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2006 03 27
Power Line
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Premier Dalton McGuinty has recently announced a plan to subsidize homeowners and businesses that use renewable energy sources such as solar panels and wind turbines. This program is a first for Canada and is intended to move Ontario closer to alleviating its dependency on fossil fuels.

While memories of the August 2003 blackout may be getting fuzzier by the day, Ontarians and big city dwellers are acutely aware of the fragility of our energy generation and distribution system. Every time you plug in the toaster there is a feeling of dread that as soon as the slider goes down, the system will go over the edge.

The insecurity we feel in regards to the dependability of our utilities is in stark contrast to the post- WWII period of the 1950’s when electricity was seen as the force that would deliver us into the modern world. People were supremely optimistic about technology and the abundance of natural resources so why shouldn’t every product you own require a socket?

In 1956, in an effort to fan the growing demand for electricity, General Electric launched the “Live Better Electrically” campaign in the US. At that time, Ronald Reagan was the host of “General Electric Theatre” and became the face of modern electric living by giving TV tours of his all-electric California home.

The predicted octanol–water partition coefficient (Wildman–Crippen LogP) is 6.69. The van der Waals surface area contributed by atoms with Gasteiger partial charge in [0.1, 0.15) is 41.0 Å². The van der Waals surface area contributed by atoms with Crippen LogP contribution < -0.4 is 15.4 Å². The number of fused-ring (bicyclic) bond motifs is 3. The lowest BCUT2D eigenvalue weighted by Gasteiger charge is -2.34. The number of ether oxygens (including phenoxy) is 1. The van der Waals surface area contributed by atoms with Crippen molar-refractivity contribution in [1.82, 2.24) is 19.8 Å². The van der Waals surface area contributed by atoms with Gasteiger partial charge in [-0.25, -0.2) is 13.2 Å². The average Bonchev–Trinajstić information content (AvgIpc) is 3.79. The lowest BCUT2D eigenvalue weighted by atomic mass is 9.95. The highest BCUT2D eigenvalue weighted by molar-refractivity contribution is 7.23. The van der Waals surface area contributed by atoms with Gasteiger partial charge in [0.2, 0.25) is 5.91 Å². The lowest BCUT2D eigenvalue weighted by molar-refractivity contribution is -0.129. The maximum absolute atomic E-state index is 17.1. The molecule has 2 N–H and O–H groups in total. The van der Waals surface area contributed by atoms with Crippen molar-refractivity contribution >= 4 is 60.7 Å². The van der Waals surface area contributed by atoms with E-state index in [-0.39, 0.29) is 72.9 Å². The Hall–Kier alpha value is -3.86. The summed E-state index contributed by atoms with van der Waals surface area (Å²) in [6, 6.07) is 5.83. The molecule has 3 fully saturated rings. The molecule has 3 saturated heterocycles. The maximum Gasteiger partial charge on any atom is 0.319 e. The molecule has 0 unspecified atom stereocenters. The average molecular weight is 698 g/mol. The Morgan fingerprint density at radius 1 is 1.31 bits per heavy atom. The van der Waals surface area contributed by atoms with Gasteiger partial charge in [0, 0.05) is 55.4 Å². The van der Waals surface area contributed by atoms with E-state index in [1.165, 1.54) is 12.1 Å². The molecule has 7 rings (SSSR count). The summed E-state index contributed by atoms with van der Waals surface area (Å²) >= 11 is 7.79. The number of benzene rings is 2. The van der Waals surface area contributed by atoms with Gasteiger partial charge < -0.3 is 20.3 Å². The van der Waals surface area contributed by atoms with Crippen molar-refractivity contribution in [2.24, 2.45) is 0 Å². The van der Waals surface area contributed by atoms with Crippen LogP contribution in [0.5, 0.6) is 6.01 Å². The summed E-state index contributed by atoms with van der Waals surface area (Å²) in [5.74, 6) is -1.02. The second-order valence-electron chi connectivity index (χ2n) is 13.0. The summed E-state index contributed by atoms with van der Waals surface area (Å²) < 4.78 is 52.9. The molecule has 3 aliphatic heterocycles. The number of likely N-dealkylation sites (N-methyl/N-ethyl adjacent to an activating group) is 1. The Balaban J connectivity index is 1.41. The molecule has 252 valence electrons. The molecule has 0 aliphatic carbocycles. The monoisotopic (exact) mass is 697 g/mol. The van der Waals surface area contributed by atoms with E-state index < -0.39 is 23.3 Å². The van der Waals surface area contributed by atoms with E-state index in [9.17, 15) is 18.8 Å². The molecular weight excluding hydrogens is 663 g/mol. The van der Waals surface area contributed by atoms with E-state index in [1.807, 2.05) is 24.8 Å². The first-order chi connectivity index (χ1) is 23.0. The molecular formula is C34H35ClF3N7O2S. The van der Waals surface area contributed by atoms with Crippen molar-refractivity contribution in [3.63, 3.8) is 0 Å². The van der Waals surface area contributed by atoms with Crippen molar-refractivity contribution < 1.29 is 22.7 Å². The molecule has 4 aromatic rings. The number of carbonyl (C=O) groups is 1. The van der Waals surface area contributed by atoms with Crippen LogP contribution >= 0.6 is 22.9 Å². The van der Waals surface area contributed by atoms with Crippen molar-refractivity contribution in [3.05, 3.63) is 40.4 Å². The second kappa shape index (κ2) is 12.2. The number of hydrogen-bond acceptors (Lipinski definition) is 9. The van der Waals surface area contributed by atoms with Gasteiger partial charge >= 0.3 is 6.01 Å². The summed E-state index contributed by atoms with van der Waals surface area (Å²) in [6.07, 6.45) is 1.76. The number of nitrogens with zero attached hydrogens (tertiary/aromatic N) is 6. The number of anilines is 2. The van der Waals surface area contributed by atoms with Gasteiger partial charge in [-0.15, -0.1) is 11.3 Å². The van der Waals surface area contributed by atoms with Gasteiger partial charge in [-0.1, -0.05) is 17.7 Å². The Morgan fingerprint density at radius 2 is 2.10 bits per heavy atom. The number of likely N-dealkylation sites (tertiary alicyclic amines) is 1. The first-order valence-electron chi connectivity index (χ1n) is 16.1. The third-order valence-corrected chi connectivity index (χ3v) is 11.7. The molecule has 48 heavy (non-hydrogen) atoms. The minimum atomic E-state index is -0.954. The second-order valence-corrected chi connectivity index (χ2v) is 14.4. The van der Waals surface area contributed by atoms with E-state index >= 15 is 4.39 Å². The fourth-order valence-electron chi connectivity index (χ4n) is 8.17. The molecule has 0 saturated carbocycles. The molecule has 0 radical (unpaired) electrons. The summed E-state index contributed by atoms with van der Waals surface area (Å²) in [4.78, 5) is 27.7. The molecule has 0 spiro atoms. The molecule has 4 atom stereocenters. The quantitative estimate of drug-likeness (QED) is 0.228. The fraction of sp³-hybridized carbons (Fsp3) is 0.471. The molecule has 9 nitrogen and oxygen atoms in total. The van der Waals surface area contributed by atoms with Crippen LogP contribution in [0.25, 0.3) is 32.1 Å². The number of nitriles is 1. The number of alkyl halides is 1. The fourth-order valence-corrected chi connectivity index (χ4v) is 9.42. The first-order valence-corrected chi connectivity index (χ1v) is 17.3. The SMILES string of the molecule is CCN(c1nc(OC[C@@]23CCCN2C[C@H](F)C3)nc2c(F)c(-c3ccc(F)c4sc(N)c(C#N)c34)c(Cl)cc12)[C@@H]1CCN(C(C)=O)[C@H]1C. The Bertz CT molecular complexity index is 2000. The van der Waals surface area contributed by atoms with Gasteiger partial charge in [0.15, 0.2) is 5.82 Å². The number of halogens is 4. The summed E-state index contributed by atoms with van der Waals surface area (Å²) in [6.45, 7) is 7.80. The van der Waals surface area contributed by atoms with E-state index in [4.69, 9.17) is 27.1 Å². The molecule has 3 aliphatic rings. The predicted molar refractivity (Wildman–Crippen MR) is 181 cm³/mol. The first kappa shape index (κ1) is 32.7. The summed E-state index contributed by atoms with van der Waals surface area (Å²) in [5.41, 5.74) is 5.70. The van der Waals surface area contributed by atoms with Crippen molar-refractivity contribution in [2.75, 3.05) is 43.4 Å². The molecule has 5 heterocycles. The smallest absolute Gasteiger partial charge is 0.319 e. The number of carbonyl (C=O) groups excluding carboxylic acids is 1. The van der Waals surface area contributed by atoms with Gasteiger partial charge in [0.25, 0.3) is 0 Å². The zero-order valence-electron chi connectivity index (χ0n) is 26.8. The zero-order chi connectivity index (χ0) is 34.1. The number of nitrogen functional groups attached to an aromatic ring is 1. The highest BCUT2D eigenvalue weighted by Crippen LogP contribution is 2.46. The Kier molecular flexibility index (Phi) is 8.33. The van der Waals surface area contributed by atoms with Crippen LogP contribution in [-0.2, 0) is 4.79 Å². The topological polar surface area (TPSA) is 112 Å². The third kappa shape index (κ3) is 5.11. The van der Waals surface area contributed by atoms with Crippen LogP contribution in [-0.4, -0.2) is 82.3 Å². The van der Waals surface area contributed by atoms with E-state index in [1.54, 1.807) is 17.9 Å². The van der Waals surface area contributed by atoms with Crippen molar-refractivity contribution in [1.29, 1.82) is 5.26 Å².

In 1957, GE initiated the “Medallion Homes” program which had the goal of selling 20,000 all-electric homes by 1958 and increasing that number to almost 1 million by 1970. A demonstration Gold Medallion Home was built as part of the 1958 Canadian National Exhibition and drew in huge crowds. To achieve “Gold” status, a home had to have an electric clothes washer and dryer, waste disposal, refrigerator and all-electric heating.

Looking back 50 years, we can chuckle at the promotional bravado of selling an all-electric house but we can also admire the enthusiastic embrace of new technology to improve quality of life. The “Living Better Electrically” campaign makes us ask if the McGuinty government is offering enough incentive through monetary advantage alone. Or do they need to create more effective promotion through the building of demonstration homes and renewable energy neighbourhoods?

Perhaps all it would take is a well-known TV personality and a cool gold medallion to sweeten the deal.
[email this story] Posted by moimoi design on 03/27 at 03:57 AM

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